Focus on Archaeology

Tower of the Winds in the Roman Agora in Athens. Photos by Julie Skurdenis

I’m standing at the entrance to the Athenian Agora (Adrianou 24; phone 30 210 321 0180 or 0185) in Athens waiting for my husband, Paul, to pay for our entry tickets. The line on this sunny afternoon in October 2021 is unexpectedly long.

As I wait, I notice a small group of tourists also waiting while their guide stands in the ticket line. As they chatter away in English, one of the agora’s guards sidles over to them offering a bit of advance information preceding their...

Gravesite memorial to two sisters: Demetria and Pamphile – Kerameikos Archaeological Park, Athens. Photos by Paul Lalli

KERAMEIKOS: Athens’ ancient cemetery

I am standing in Kerameikos, one of Athens’ oldest cemeteries. At first the site seems lonely, even desolate, somewhat like my life since COVID-19 sidetracked me after March 2020. 

Back then, I had just returned from a long trip to New Zealand and Australia, with my mind full of memories and my suitcases full of souvenirs. I was already planning new trips to Greece, to France and to Italy in the coming months. I imagined...

The Templo de Santiago in Mexico City. (Note the parishioners gathered around tables near the side entrance for an al fresco breakfast.) Photos by Julie Skurdenis

There are some places we visit that capture our minds and hearts for a long time afterward. Sometimes forever. For me, Mexico City is one of those places. It has been since I first visited more than 40 years ago.

Mexico City is everything I look for in a destination: lovely accommodations in all price categories, wonderful cafés and restaurants, lots of museums and sights, archaeological sites, artists’ markets and green spaces plus the less tangible but necessary vibrancy and...

La Iglesia de Nuestra Señora de los Remedios on top of the Cholula pyramid. Photos by Julie Skurdenis

For me, Mexico is inextricably linked to its pyramids. Yes, there are colonial-era churches to visit, plenty of them, plus markets full of color and activity, miles of beaches, fiestas throughout the year and — let’s not forget — the fabulous food. But it’s the archaeological sites that keep drawing me back.

Mexico is rich in archaeological sites, many of which boast pyramids built by Mexico’s great Mesoamerican civilizations, including the Olmec, Maya,...

“Minyi Puru” by Jakayu Biljabu — Yiribana Gallery, Sydney. Photos by Julie Skurdenis

For me, Sydney is the gem of Australia, a vibrant city famed for its iconic Opera House and Harbour Bridge and for its proximity to superb ocean beaches, like Manly and Bondi.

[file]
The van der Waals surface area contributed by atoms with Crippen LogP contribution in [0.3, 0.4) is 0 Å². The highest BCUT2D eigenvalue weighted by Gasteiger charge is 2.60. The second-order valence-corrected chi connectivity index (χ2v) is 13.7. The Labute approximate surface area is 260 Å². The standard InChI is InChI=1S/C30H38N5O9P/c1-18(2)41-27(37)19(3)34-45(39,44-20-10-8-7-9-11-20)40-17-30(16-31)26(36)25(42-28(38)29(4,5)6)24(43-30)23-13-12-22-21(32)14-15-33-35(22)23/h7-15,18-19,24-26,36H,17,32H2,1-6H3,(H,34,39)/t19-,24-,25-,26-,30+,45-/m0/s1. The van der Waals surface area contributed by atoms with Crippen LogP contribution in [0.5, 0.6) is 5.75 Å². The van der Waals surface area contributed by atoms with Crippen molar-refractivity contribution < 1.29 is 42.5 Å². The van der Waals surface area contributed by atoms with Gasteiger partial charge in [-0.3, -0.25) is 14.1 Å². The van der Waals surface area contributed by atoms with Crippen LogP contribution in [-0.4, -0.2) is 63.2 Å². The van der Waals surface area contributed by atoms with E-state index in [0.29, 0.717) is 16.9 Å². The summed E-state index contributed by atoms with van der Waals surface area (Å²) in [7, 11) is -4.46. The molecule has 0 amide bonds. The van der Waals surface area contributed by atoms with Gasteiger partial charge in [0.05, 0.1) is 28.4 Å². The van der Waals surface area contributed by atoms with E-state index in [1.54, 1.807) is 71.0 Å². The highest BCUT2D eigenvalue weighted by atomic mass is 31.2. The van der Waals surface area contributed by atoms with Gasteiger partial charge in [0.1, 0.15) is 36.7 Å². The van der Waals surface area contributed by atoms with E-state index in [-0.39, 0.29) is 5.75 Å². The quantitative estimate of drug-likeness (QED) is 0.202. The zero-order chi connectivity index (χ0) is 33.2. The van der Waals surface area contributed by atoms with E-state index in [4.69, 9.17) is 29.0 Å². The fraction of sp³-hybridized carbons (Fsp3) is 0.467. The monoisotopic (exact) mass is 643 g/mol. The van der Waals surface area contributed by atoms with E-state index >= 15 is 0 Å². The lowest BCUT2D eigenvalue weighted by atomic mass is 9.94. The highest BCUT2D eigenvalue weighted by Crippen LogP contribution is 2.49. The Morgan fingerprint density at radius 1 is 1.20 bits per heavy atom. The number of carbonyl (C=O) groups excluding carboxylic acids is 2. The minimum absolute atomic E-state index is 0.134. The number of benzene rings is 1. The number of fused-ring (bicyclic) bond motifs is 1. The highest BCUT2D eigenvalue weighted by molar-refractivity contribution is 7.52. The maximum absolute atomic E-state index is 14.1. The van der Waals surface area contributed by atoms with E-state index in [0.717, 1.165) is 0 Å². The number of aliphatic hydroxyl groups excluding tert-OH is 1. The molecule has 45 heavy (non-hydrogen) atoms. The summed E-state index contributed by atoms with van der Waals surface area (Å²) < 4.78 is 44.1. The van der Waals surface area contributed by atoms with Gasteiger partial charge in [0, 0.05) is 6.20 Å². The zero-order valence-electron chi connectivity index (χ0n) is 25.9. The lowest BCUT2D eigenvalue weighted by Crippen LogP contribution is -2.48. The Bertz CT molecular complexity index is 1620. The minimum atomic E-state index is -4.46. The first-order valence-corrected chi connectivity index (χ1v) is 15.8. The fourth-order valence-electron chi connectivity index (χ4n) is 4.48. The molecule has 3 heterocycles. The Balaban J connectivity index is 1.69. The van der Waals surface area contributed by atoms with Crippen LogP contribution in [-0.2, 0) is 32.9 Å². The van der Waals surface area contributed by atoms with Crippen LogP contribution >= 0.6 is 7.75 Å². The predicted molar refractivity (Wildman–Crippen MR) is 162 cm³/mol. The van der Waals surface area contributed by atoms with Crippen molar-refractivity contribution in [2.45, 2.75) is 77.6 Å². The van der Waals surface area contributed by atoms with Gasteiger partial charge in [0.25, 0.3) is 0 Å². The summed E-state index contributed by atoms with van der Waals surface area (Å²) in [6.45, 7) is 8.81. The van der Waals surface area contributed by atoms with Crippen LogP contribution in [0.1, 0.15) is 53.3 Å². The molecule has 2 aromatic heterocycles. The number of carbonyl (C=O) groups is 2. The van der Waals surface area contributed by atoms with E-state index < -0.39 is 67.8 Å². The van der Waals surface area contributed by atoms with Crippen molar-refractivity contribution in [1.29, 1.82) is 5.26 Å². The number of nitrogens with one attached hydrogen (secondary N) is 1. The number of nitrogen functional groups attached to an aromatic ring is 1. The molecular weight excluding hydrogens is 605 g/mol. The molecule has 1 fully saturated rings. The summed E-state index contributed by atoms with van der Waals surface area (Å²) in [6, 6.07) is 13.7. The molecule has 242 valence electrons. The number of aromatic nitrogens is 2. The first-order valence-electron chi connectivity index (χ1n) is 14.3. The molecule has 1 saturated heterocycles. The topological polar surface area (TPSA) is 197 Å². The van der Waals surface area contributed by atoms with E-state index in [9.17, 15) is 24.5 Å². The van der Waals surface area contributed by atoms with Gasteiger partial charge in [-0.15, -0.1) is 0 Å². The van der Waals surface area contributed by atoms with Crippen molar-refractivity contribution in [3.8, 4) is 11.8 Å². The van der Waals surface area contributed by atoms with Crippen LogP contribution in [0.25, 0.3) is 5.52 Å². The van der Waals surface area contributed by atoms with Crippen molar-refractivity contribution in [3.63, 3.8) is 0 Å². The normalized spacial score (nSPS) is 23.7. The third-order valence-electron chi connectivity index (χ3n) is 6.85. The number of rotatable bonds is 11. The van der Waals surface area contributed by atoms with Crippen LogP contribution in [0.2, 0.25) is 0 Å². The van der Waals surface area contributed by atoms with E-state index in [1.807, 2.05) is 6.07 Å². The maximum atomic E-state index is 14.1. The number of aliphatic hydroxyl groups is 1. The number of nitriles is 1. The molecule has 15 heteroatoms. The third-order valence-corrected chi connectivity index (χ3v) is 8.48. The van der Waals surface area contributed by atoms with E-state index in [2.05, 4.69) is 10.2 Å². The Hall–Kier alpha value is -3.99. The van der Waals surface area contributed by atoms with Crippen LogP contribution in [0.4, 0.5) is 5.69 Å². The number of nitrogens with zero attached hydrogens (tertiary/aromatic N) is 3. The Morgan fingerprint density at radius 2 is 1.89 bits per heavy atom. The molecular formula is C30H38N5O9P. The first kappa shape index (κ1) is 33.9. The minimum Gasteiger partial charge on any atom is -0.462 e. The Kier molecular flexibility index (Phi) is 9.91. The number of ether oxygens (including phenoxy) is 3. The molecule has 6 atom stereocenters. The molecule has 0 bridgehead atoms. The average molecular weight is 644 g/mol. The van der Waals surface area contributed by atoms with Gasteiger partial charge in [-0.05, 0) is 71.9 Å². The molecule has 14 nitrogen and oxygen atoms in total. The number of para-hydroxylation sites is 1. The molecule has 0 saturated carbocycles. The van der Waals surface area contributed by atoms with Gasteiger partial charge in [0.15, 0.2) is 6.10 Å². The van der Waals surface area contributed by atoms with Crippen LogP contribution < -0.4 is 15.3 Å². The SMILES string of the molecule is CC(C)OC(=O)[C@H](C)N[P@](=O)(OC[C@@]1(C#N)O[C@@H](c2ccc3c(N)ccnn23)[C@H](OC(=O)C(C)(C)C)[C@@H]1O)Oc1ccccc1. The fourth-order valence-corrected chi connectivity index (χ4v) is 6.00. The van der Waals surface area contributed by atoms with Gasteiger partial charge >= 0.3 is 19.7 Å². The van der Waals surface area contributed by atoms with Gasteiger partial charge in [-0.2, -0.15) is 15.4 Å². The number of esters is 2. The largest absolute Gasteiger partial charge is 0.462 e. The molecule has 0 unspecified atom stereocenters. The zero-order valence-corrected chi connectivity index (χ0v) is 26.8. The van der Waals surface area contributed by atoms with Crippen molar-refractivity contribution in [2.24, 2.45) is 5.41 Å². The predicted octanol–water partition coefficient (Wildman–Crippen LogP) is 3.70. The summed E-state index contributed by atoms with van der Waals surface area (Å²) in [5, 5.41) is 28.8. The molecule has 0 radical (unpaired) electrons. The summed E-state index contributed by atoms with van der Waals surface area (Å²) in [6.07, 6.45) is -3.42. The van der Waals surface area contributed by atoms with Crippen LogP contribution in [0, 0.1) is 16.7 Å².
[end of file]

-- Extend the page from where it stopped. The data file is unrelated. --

Sydney is a relatively young city. British captain James Cook “discovered” the continent of Australia in 1770. Although Portuguese seafarers might have reached Australia 250 years before Cook did, according to some historians, and Dutch seamen arrived in the 17th century at least 150 years before him...

Wooden <i>pātaka</i> with elaborate carvings — Auckland War Memorial Museum. Photos by Julie Skurdenis

For three weeks in February 2020, my husband, Paul, and I explored much of New Zealand. Of the six areas we visited — Auckland, Bay of Islands, Queenstown, Franz Josef Glacier, Christchurch and Rotorua — Rotorua was easily our favorite (Oct. ’20, pg. 27).

This was primarily because of the richness of Māori culture found in and near this city located on North Island, one of the two major islands making up New Zealand (the other being South Island). As if Māori culture...

Woodcarving of Māori rowers in the Te Wairoa museum, near Rotorua. Photos by Julie Skurdenis

Undoubtedly, New Zealand is a country of spectacular beauty. Consisting primarily of two large islands — the North Island and the South Island — it is in the South Pacific Ocean. New Zealand is a land of snow-covered mountains, deep lakes, long fjords and verdant valleys as well as gentle hills, sandy and craggy coastlines and farmland.

I first visited many years ago. The opportunity to return came in February 2020. Besides the abundant natural beauty that my husband, Paul...

The Municipal Museum in Colonia del Sacramento, Uruguay. Photos by Julie Skurdenis

Buenos Aires has always been one of my favorite cities. I try to visit as often as I can to enjoy its elegant cafés, superlative steakhouses, ubiquitous street and flea markets, great museums and parks and, above all, tango, of which I can’t get enough.

But when cosmopolitan living gets a bit much — especially on month-long visits — my husband, Paul, and I like to slip away for a few days to a far simpler place. Our getaway place is not even in Argentina but is just...